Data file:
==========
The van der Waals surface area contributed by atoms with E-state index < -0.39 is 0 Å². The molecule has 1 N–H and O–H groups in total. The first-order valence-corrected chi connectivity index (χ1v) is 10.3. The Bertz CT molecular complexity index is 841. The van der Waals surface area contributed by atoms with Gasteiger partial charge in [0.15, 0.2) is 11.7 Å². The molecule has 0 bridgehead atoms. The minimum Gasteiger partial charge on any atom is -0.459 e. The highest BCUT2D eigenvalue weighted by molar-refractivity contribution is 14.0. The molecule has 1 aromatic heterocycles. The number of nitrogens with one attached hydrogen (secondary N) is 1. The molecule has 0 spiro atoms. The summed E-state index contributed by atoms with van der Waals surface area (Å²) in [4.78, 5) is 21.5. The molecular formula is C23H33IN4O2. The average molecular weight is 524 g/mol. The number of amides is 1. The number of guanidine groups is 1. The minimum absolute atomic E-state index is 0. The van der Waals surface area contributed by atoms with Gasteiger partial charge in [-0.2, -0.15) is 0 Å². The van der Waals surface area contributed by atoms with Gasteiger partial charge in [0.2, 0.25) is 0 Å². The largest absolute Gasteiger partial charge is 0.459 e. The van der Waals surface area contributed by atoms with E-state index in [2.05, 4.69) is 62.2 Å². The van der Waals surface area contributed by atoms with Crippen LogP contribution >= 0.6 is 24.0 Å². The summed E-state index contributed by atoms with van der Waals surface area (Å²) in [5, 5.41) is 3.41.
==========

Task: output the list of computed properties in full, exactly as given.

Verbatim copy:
The van der Waals surface area contributed by atoms with E-state index < -0.39 is 0 Å². The molecule has 1 N–H and O–H groups in total. The first-order valence-corrected chi connectivity index (χ1v) is 10.3. The Bertz CT molecular complexity index is 841. The van der Waals surface area contributed by atoms with Gasteiger partial charge in [0.15, 0.2) is 11.7 Å². The molecule has 0 bridgehead atoms. The minimum Gasteiger partial charge on any atom is -0.459 e. The highest BCUT2D eigenvalue weighted by molar-refractivity contribution is 14.0. The molecule has 1 aromatic heterocycles. The number of nitrogens with one attached hydrogen (secondary N) is 1. The molecule has 0 spiro atoms. The summed E-state index contributed by atoms with van der Waals surface area (Å²) in [4.78, 5) is 21.5. The molecular formula is C23H33IN4O2. The average molecular weight is 524 g/mol. The number of amides is 1. The number of guanidine groups is 1. The minimum absolute atomic E-state index is 0. The van der Waals surface area contributed by atoms with Gasteiger partial charge in [-0.2, -0.15) is 0 Å². The van der Waals surface area contributed by atoms with Gasteiger partial charge in [0.2, 0.25) is 0 Å². The largest absolute Gasteiger partial charge is 0.459 e. The van der Waals surface area contributed by atoms with E-state index in [2.05, 4.69) is 62.2 Å². The van der Waals surface area contributed by atoms with Crippen LogP contribution >= 0.6 is 24.0 Å². The summed E-state index contributed by atoms with van der Waals surface area (Å²) in [5, 5.41) is 3.41.